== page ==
Here I was, a forty year-old woman in the back of a cab having heart palpitations because my advisor was going away and I might really miss him. I might need him and he wouldn’t be there. The irony of my situation was not lost on me. Perhaps eight years is not too old to be rattled when your security walks out the door. Maybe forty isn’t either.

I continue to struggle with finding my place and finding a place for my family in a society that seems to emphasize independence for young children and career advancement for adults as much as ours does. I am not sure that I understand how to reconcile those goals with the needs of my kids. I’m not sure which side of the independence/attachment coin to favor; when to gently push for one, and when to patiently nurture the other. I took my trip and had an amazing time. She missed me a lot. The days passed and I came home. Now I am going to write a letter expressing my gratitude to my advisor and wish him well in his retirement. I may add a request for a letter of recommendation in there too, just in case I need it someday.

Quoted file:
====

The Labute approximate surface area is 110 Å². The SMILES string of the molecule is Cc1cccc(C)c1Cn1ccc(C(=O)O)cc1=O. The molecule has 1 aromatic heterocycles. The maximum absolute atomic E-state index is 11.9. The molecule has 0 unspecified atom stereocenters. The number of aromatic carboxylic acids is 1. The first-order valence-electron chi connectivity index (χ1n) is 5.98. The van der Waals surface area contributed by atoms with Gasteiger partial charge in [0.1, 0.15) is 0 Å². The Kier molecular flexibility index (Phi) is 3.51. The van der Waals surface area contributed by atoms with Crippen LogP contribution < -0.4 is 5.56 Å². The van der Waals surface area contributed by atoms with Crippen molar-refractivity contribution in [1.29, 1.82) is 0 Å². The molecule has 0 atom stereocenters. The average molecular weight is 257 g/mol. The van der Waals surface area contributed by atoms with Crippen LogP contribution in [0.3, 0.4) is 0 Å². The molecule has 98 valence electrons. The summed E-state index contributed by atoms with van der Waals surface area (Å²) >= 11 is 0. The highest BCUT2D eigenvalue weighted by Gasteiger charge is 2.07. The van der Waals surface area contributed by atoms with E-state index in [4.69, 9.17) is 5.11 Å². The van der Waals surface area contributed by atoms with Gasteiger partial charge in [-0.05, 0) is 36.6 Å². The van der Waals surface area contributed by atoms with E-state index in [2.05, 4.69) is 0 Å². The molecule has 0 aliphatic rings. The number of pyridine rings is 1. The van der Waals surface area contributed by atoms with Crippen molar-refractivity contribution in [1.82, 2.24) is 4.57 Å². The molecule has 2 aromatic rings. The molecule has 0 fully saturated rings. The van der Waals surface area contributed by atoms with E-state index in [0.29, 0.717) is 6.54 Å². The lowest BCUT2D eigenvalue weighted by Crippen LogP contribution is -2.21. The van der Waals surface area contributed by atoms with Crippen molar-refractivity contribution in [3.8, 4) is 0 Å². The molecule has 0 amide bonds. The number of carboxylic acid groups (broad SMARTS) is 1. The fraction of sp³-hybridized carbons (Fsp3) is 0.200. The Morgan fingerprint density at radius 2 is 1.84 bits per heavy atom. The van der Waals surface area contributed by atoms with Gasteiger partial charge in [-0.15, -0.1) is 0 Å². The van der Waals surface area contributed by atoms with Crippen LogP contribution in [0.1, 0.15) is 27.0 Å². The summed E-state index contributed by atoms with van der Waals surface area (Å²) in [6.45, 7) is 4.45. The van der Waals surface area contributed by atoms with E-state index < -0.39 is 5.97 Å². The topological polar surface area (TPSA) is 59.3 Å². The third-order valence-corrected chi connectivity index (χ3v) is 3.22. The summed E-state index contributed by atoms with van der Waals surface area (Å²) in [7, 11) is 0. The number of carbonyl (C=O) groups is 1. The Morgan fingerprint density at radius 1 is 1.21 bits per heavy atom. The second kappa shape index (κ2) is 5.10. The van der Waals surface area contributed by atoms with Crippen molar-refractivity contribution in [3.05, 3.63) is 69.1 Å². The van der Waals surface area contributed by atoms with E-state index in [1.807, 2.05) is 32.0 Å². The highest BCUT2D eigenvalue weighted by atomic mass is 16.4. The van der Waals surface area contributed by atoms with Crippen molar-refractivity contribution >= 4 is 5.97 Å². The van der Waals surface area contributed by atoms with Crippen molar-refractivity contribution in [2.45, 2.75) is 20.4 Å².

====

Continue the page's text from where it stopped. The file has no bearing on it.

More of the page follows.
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MommyCon 2016 Review & Ticket Giveaway

Crunchy Parent MommyCon 2016 Chicago natural parenting conference review & ticket giveaway

Yesterday I reviewed MommyCon’s recent Chicago stop, focusing on the overall natural parenting conference experience and speakers. Today I wanted to spend some time highlighting the expo side of MommyCon, and reviewing MommyCon’s great gifts and giveaways.

I’m also excited to jump on the giveaway bandwagon myself. MommyCon has provided me with two free tickets to give away to the upcoming MommyCon event of the winner’s choice. You can enter to win at the end of the post. You can also knock $5.00 off of any MommyCon ticket price with the discount code CRUNCHY16.

MommyCon Vendors